Okay, I give up.
There may be something to this Friday the 13th thing after all.
There are some great esoteric traditions behind the notion that it’s an unlucky day, and its connections with the lunar cycle and with masonic history shouldn’t be overlooked.
But for the most part, I’ve been inclined to put very little emphasis on the “unlucky day” notion, since it’s usually based in vague superstition instead of real reverence for arcane lore.
Today, however, I’ve faced an unusual dose of computer challenges and production snags in my office.
Even so, it’s hardly enough to justify making Friday the 13th the scapegoat.
But then again, not every Friday the 13th coincides with a Full Moon, like the one today.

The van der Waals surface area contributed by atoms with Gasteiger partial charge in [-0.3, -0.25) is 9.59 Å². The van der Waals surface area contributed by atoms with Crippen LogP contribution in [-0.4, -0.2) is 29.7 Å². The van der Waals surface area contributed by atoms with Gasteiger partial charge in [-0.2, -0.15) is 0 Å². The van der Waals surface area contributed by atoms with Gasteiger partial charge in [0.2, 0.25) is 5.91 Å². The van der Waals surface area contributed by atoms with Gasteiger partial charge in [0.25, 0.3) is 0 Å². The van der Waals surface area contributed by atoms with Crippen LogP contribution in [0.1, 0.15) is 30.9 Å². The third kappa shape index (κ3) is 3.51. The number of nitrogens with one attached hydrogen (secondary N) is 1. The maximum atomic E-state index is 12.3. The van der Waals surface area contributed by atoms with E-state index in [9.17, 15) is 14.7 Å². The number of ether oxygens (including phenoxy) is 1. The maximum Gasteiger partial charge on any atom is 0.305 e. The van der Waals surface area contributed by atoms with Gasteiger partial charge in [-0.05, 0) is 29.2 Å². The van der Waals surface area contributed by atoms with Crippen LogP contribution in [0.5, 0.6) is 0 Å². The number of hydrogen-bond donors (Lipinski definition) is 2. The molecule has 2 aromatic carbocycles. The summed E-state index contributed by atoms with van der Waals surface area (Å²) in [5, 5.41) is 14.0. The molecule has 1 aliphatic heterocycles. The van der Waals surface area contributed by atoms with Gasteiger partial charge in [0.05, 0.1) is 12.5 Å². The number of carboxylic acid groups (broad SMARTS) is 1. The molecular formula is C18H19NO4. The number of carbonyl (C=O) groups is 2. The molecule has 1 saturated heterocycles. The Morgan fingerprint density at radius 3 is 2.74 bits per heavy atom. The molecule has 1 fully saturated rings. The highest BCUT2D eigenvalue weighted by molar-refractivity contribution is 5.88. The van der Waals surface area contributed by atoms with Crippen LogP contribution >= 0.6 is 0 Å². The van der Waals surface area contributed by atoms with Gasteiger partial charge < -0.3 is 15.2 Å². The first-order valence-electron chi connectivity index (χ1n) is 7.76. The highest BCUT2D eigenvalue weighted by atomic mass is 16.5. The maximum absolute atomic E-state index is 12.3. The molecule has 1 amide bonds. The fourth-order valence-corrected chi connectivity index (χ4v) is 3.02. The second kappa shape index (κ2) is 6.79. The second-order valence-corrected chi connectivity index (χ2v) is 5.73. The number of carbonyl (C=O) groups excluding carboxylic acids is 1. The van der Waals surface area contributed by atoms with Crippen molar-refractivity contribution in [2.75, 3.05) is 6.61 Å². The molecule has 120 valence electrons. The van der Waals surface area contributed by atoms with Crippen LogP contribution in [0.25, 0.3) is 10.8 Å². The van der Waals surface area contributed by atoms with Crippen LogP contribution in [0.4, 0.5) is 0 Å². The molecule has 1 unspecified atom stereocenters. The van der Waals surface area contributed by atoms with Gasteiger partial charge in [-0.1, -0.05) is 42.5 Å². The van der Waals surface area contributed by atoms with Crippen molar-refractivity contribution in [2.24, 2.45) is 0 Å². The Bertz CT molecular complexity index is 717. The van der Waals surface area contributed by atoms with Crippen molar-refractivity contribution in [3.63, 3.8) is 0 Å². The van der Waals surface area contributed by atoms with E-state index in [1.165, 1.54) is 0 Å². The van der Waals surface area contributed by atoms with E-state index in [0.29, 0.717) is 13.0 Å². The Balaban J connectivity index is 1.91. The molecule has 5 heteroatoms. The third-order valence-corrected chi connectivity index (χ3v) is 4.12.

And not every Full Moon ushers in a 13-hour period with the Moon void-of-course, like the one today. That meant we could safely ignore the selling pressure that tried to make itself felt in this morning’s action in stock market trading.
By the end of the day’s activity, of course, the major equities indices had all posted modest gains for the day, breaking the bearish run that had been in play since Monday’s Neptune retrograde station.
So in this case, Friday the 13th wasn’t so much about bad luck as it was about a contrary trend in the trading action.
In that sense, it amplified the power of the current Mercury retrograde period, which is time in which we can appropriately reverse our normal expectations in many situations.
And we’ve also got some heliomagnetic turbulence on the Sun, adding to the general uncertainty in scrambling communications and upsetting balances.
Again, that’s not something with a specific relationship to Friday the 13th, but at least it’s interesting to see the space telescope pictures of the solar activity: